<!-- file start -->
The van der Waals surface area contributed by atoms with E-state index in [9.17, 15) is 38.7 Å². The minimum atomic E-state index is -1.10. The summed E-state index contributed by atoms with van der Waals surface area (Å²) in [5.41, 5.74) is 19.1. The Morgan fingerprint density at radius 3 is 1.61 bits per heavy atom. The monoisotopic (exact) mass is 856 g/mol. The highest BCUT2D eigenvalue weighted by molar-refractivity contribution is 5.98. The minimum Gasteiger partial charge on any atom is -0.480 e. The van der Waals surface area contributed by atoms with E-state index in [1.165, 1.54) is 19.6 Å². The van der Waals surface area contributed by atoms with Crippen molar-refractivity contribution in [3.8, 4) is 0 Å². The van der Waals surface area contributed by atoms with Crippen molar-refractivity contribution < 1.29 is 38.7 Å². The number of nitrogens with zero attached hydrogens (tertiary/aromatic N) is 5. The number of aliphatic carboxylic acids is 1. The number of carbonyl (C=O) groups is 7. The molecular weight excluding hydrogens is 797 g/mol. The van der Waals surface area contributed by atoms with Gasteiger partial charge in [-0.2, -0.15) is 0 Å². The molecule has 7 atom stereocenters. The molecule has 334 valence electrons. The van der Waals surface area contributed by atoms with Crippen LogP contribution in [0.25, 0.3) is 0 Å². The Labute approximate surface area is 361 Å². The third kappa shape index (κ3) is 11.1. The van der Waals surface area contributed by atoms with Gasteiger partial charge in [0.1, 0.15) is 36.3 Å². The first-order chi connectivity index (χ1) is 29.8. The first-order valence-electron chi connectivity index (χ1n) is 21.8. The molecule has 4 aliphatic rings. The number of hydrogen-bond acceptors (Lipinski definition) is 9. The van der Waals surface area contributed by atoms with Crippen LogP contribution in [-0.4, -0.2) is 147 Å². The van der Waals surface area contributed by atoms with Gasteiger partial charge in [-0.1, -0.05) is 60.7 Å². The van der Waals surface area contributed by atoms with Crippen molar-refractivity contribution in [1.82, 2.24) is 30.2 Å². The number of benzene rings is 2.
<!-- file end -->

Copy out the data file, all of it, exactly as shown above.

The van der Waals surface area contributed by atoms with E-state index in [9.17, 15) is 38.7 Å². The minimum atomic E-state index is -1.10. The summed E-state index contributed by atoms with van der Waals surface area (Å²) in [5.41, 5.74) is 19.1. The Morgan fingerprint density at radius 3 is 1.61 bits per heavy atom. The monoisotopic (exact) mass is 856 g/mol. The highest BCUT2D eigenvalue weighted by molar-refractivity contribution is 5.98. The minimum Gasteiger partial charge on any atom is -0.480 e. The van der Waals surface area contributed by atoms with E-state index in [1.165, 1.54) is 19.6 Å². The van der Waals surface area contributed by atoms with Crippen molar-refractivity contribution in [3.8, 4) is 0 Å². The van der Waals surface area contributed by atoms with Crippen molar-refractivity contribution < 1.29 is 38.7 Å². The number of nitrogens with zero attached hydrogens (tertiary/aromatic N) is 5. The number of aliphatic carboxylic acids is 1. The number of carbonyl (C=O) groups is 7. The molecular weight excluding hydrogens is 797 g/mol. The van der Waals surface area contributed by atoms with Gasteiger partial charge in [-0.2, -0.15) is 0 Å². The molecule has 7 atom stereocenters. The molecule has 334 valence electrons. The van der Waals surface area contributed by atoms with Crippen LogP contribution in [0.25, 0.3) is 0 Å². The Labute approximate surface area is 361 Å². The third kappa shape index (κ3) is 11.1. The van der Waals surface area contributed by atoms with Gasteiger partial charge in [0.1, 0.15) is 36.3 Å². The first-order chi connectivity index (χ1) is 29.8. The first-order valence-electron chi connectivity index (χ1n) is 21.8. The molecule has 4 aliphatic rings. The number of hydrogen-bond acceptors (Lipinski definition) is 9. The van der Waals surface area contributed by atoms with Crippen LogP contribution in [-0.4, -0.2) is 147 Å². The van der Waals surface area contributed by atoms with Gasteiger partial charge in [-0.1, -0.05) is 60.7 Å². The van der Waals surface area contributed by atoms with Crippen molar-refractivity contribution in [1.82, 2.24) is 30.2 Å². The number of benzene rings is 2.